George Miranda is a former Lakeside High School parent. He lives in Decatur.

Cindi Roberts February 13, 2011 at 11:44 PM
I don't really know where to begin in my response to this post. I am glad you presume to know all your neighbors and what their motivations are. Maybe people that you know expressed these feelings but I did not hear it once. Not one parent pushed to have transfers eliminated during redistricting as far as I know to "maintain the elitist socioeconomic advantages." Lakeside is very diverse. Seems like the neighborhood has welcomed plenty of those outside the neighborhood to our school. I was far less concerned about property value than about my kids being able to get home safely after school. And it has nothing to do with the students at Druid Hills. The fact that Druid Hills is a difficult commute while Lakeside is walking distance is a huge factor. It is really easy for you with no skin in the game to now make such a sanctimonious statement. If your youngest child was still in high school and you had to deal with picking her up from after school activities every day during rush hour in Decatur, then I might hear you but you don't. You dodged the bullet and now want to make a moral stand when it is too late for you to participate. I also find it repugnant that you try to use "Christian behavior" to push your agenda. You could certainly have moved to a less affluent neighborhood to help the schools there via the ripple effect but you didn't. Not very Christian by your standards since you did nothing when faced with this horrible injustice. Give me a break.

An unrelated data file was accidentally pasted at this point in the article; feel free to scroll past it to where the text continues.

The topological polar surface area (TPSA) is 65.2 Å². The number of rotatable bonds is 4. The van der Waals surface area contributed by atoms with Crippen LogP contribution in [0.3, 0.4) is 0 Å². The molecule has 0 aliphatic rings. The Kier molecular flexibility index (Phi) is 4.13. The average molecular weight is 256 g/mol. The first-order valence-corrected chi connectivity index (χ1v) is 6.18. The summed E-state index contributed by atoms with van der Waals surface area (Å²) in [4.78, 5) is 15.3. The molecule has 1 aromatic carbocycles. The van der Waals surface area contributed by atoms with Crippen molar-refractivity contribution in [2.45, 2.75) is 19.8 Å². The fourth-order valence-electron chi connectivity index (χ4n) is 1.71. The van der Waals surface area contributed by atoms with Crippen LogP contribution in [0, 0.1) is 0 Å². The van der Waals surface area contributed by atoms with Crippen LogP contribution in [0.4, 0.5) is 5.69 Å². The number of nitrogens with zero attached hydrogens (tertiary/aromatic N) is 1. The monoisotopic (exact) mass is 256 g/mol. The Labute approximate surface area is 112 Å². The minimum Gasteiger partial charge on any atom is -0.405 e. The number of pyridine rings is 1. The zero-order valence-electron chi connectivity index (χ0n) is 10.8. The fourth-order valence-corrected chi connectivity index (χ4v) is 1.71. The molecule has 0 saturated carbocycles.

Renee February 16, 2011 at 08:26 PM
Last time I checked, there was nothing wrong with seeking to "preserve one's socioeconomic advantages." That doesn't always have something to do with elitism. Also, I was not aware that north-central DeKalb County was where the "wealthy" people live. Jeez, what do you consider Ansley Park and Buckhead?
jim February 18, 2011 at 04:22 PM